Samba TV later reported that 3.5 million American households had watched the film within its first week of release. This grew to 4.7 million for the first 17 days, which placed it third after Mortal Kombat (5.5 million) and Godzilla vs. Kong (5.1 million). These rankings remained the same for Samba TV's 30 day figures, which reported 5.1 million households having viewed The Suicide Squad in that time. According to Whip Media, who track viewership data for the 19 million worldwide users of their TV Time app, The Suicide Squad was the seventh-most-streamed-film of 2021 and the most-streamed-project of the year for HBO Max.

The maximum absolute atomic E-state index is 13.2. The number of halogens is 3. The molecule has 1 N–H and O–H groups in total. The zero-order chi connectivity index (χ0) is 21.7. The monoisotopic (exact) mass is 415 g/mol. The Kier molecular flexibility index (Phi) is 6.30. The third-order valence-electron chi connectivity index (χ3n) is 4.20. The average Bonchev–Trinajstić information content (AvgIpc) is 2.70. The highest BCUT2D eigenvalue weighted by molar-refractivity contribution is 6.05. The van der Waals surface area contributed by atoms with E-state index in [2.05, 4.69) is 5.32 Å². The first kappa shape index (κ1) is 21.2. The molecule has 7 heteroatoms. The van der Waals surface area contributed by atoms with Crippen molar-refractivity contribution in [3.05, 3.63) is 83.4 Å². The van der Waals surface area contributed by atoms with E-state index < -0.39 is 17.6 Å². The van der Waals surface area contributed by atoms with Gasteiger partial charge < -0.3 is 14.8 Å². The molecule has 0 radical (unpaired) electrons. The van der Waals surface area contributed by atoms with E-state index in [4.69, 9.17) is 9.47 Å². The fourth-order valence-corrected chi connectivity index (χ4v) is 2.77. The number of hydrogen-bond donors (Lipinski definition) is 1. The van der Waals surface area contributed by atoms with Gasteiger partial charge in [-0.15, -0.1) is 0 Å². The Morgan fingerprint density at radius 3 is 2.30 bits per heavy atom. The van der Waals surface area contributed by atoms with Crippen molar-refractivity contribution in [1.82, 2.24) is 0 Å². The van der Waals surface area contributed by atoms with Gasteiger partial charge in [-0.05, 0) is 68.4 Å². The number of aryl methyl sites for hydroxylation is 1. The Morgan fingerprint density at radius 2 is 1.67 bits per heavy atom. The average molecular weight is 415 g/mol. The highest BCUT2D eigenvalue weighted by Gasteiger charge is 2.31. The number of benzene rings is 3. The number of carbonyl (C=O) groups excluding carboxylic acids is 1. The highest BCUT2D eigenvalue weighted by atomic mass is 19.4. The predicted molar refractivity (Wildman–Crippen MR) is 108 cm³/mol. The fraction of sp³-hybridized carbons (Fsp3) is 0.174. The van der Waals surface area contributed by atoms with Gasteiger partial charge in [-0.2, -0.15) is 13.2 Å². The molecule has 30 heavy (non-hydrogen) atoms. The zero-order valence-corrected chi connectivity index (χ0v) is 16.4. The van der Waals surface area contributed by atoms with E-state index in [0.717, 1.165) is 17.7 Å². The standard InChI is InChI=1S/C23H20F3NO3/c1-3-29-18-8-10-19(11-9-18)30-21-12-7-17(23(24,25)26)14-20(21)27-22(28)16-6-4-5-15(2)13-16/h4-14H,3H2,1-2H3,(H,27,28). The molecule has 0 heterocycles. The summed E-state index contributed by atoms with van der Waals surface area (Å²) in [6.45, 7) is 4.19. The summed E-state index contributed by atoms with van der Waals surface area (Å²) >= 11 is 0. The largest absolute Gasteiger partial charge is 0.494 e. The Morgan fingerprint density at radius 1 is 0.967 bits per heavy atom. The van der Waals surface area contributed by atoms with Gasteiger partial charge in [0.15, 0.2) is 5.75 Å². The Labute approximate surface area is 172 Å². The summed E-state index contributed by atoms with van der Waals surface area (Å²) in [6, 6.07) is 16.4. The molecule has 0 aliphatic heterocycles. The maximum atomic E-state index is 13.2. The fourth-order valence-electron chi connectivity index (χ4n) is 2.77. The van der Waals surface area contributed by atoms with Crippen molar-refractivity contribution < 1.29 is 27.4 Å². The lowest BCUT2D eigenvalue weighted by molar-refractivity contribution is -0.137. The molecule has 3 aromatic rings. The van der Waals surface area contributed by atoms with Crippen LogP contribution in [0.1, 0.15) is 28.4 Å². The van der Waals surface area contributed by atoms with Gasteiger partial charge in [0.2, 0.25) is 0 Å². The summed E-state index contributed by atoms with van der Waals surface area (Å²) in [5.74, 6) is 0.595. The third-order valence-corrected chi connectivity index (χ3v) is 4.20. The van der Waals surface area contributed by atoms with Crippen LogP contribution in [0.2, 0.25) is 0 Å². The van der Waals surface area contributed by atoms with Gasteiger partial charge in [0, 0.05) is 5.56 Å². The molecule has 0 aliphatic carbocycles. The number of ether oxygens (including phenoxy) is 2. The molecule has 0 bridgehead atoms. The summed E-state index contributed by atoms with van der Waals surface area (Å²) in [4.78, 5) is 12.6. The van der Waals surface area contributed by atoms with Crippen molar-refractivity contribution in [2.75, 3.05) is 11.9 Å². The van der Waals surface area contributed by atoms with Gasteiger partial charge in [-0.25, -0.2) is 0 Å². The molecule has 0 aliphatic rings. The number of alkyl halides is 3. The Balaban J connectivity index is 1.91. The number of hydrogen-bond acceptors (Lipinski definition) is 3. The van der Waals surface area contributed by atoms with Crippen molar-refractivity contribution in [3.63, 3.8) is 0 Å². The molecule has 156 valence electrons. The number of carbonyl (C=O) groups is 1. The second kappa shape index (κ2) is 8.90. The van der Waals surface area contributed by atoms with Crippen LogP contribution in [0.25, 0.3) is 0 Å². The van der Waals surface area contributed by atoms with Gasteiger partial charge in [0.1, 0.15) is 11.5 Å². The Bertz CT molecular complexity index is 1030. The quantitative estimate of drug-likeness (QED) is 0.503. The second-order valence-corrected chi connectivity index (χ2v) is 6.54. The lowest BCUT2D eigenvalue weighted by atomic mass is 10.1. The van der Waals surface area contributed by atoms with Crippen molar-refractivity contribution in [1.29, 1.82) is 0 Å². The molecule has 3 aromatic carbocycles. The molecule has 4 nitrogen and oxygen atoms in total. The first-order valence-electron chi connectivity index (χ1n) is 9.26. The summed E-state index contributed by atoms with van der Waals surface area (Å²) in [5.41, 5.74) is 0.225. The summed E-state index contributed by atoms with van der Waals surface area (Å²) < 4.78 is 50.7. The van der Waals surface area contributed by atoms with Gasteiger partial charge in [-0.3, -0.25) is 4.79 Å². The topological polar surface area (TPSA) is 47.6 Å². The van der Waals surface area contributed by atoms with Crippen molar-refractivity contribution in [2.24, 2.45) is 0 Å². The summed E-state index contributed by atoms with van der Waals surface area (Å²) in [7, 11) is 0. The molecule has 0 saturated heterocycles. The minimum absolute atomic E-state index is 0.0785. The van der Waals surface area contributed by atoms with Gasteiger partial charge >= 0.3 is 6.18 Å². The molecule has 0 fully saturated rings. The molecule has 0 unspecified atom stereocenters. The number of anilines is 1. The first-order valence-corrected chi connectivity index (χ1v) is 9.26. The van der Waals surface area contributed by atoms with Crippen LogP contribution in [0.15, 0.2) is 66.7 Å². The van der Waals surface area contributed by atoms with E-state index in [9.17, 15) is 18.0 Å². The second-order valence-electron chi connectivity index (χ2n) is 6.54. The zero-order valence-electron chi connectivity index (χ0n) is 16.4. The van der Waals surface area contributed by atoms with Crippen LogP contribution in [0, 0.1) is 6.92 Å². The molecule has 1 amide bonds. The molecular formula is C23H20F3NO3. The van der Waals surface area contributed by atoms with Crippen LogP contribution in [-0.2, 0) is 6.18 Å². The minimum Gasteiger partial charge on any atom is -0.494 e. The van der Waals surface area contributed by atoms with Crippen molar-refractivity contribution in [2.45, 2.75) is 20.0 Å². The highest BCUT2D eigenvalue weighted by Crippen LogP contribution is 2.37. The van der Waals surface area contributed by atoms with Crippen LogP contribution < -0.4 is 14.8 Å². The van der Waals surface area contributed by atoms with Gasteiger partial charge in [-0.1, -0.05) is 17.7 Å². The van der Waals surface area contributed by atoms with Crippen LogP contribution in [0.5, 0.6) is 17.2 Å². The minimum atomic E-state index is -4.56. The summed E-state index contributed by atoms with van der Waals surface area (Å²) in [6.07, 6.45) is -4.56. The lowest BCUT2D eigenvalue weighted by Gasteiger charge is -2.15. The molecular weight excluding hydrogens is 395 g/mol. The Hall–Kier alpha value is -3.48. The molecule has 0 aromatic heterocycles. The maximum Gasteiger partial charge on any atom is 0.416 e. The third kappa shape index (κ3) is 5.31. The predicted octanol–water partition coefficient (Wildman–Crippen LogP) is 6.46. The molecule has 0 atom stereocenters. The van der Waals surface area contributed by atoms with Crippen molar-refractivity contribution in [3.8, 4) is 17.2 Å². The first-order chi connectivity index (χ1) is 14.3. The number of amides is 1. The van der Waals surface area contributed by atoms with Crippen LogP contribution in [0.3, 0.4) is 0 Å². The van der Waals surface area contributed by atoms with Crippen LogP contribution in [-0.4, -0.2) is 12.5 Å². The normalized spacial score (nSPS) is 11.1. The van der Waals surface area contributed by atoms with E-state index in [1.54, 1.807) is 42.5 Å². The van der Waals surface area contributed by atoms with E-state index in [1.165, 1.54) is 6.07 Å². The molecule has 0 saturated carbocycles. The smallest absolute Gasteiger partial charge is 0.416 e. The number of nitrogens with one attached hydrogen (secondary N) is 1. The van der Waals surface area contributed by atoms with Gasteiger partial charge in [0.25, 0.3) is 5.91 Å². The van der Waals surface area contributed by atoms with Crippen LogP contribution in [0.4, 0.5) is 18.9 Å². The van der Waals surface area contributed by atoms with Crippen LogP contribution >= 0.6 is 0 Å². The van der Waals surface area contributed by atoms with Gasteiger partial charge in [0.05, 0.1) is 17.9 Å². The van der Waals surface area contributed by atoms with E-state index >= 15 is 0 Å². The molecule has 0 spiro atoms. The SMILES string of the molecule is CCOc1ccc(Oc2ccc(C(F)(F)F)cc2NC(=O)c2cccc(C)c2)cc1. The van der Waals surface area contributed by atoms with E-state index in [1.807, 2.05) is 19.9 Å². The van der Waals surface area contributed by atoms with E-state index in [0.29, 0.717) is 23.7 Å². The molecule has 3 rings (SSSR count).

On Rotten Tomatoes, The Suicide Squad holds an approval rating of 90% based on 375 reviews, with an average score of 7.5/10. The site's critical consensus reads, "Enlivened by writer-director James Gunn's singularly skewed vision, The Suicide Squad marks a funny, fast-paced rebound that plays to the source material's violent, anarchic strengths." On Metacritic, the film has a weighted average score of 72 out of 100, based on 55 critics, indicating "generally favorable reviews". Audiences polled by CinemaScore gave the film an average grade of "B+" on an A+ to F scale, the same score that the first film and Birds of Prey received, while PostTrak reported that 83% of audience members gave it a positive score compared to 73% for the first film. 62% told PostTrak that they would definitely recommend the film.